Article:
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Leadership is Not a Contest -

Leadership is Not a Contest - | The Heart of Leadership | Scoop.it
I live in a culture that makes everything a contest. We take metaphors from sports and try to apply them to every activity of life. We live in a time when the language of athletics has become abbreviations to describe how we live.

Via John Michel
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John Michel's curator insight, July 9, 10:22 AM

The leaders who inspire me do not lead to defeat anyone, including themselves. The leaders who inspire me lead from their deepest selves. They explore their true selves, and share what they discover with the people around them.

The Heart of Leadership
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The courage to listen

The courage to listen | The Heart of Leadership | Scoop.it
  People want to have your answers to even the most routine of issues.

Via F. Thunus
Don Cloud's insight:

Have the courage to listen to build trust with your team and to expect the same from everyone on your team.

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5 Ways to be a Fearless Leader

5 Ways to be a Fearless Leader | The Heart of Leadership | Scoop.it

When I was graduating from college, I didn’t intend to start a Haiti-based non-profit. I knew I wanted to live in Haiti, help people, and work hard. So when a stranger offered a donation to establish a new program in an underserved rural village, I jumped at it.


Via Milda Salciute
Don Cloud's insight:

Becoming a "Fearless Leader" (see article) is only the first step.  It's the next step that is absolutely critical -- and that is for this "Fearless Leader" to grow other leaders and their people to do the very same thing ... in order to relinquish their fears and unbridle their talents towards the greater purpose that brought you all together.

 

So the more important question is, how are you growing "Fearless Leaders" in your organization?

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The Essence of Leadership in Five Letters

The Essence of Leadership in Five Letters | The Heart of Leadership | Scoop.it

Image source by George Hodan Ken Blanchard and Mark Miller capture, “The Secret," of leadership in five letters, SERVE. The beauty of SERVE is inescapable simplicity and actionable clarity. Serve S...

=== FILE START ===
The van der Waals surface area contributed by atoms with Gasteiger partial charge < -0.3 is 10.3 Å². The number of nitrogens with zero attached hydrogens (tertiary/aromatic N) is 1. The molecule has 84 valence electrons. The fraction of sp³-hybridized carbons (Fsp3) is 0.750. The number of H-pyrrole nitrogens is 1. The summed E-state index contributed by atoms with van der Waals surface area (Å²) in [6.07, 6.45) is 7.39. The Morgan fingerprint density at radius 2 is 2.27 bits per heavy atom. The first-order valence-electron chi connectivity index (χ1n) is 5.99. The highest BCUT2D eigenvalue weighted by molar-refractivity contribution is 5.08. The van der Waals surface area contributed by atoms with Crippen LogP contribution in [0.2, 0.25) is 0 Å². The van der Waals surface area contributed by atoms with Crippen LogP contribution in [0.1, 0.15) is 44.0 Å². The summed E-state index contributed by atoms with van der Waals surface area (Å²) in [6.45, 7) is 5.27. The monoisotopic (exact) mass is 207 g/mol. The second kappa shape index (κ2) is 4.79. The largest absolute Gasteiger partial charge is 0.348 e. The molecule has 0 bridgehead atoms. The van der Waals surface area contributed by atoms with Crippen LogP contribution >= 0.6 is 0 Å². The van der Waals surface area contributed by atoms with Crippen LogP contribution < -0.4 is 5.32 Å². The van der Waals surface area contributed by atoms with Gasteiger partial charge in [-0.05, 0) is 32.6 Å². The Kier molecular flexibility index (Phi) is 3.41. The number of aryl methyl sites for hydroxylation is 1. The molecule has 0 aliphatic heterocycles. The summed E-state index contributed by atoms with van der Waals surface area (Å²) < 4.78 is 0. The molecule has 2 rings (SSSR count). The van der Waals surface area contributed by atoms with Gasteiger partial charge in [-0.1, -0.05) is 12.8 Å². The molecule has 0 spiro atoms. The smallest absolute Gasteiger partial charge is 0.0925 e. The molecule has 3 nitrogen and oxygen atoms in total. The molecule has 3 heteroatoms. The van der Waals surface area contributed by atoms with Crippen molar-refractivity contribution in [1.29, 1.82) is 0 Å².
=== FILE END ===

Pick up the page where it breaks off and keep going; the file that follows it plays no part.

Via Joe Boutte, John Michel
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Joe Boutte's curator insight, September 13, 8:12 AM
“Am I a serving leader or a self-serving leader?”
John Michel's curator insight, September 13, 9:14 AM

How would you answer the question, "Am I a serving leader or a self-serving leader?”


Sandeep Gautam's curator insight, September 15, 3:19 AM

Good guidelines for a continual reinventing journey:-)

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Lead with Your Feet - General Leadership

Lead with Your Feet - General Leadership | The Heart of Leadership | Scoop.it
Attempting to lead with your feet is easy, in practice it is much harder than one would think. To be a leader of people we must be out there, among our team
Don Cloud's insight:

"...always remember, that monitors don’t smile back, mobile devices can't hug and to be a leader of people, not things, we must be out there, among our team…leading with our feet."

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10 Secrets of What Great Leaders Know and Do - Forbes

10 Secrets of What Great Leaders Know and Do - Forbes | The Heart of Leadership | Scoop.it
Forbes
10 Secrets of What Great Leaders Know and Do
Forbes
This is the “doing” part of leadership. The little things that are demonstrated by the actions of leaders.
Don Cloud's insight:

How great leaders create powerful organizations where the whole becomes many times greater than the sum of its parts, impossible visions manifests in everyday reality, and individual & organizational purposes are fulfilled and renewed.

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Ten Ways to Build Great Leadership in Turbulent Times » 3Q Leadership Blog

Ten Ways to Build Great Leadership in Turbulent Times » 3Q Leadership Blog | The Heart of Leadership | Scoop.it

 

Science confirms that our ability to inspire, empower and actualize our potential has never been greater; remember this, empower it, use it! Neuroscience confirms that we can rewrite default patterns of thinking, communicating and doing; we can build new emotional set-points that take us forward faster and better while also enhancing our ability to focus, ideate, learn and relearn.

 

Learn more:

 

http://www.scoop.it/t/21st-century-learning-and-teaching/?tag=LeaderShip

 

 


Via Gust MEES
Don Cloud's insight:

Turbulent times are where the "action is" and when leadership is needed the most ... and when it counts the most.  The only question is will you choose to grab the "turbulent" bull by the horns and lead your people and organization to even greater potential, or will you let someone else lead instead ( ... perhaps your competition or adversary)?

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Leaders inspire others to reach higher!

Leaders inspire others to reach higher! | The Heart of Leadership | Scoop.it

Via Patricia D. Sadar - Career and Leadership Acceleration Coach
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The Habits of Successful People: They Start Before They Feel Ready

The Habits of Successful People: They Start Before They Feel Ready | The Heart of Leadership | Scoop.it
What are the habits of successful people? Surely they are just like you and me! Not quite, the habits of successful people can be broken down very concisely like this:

Via donhornsby
Don Cloud's insight: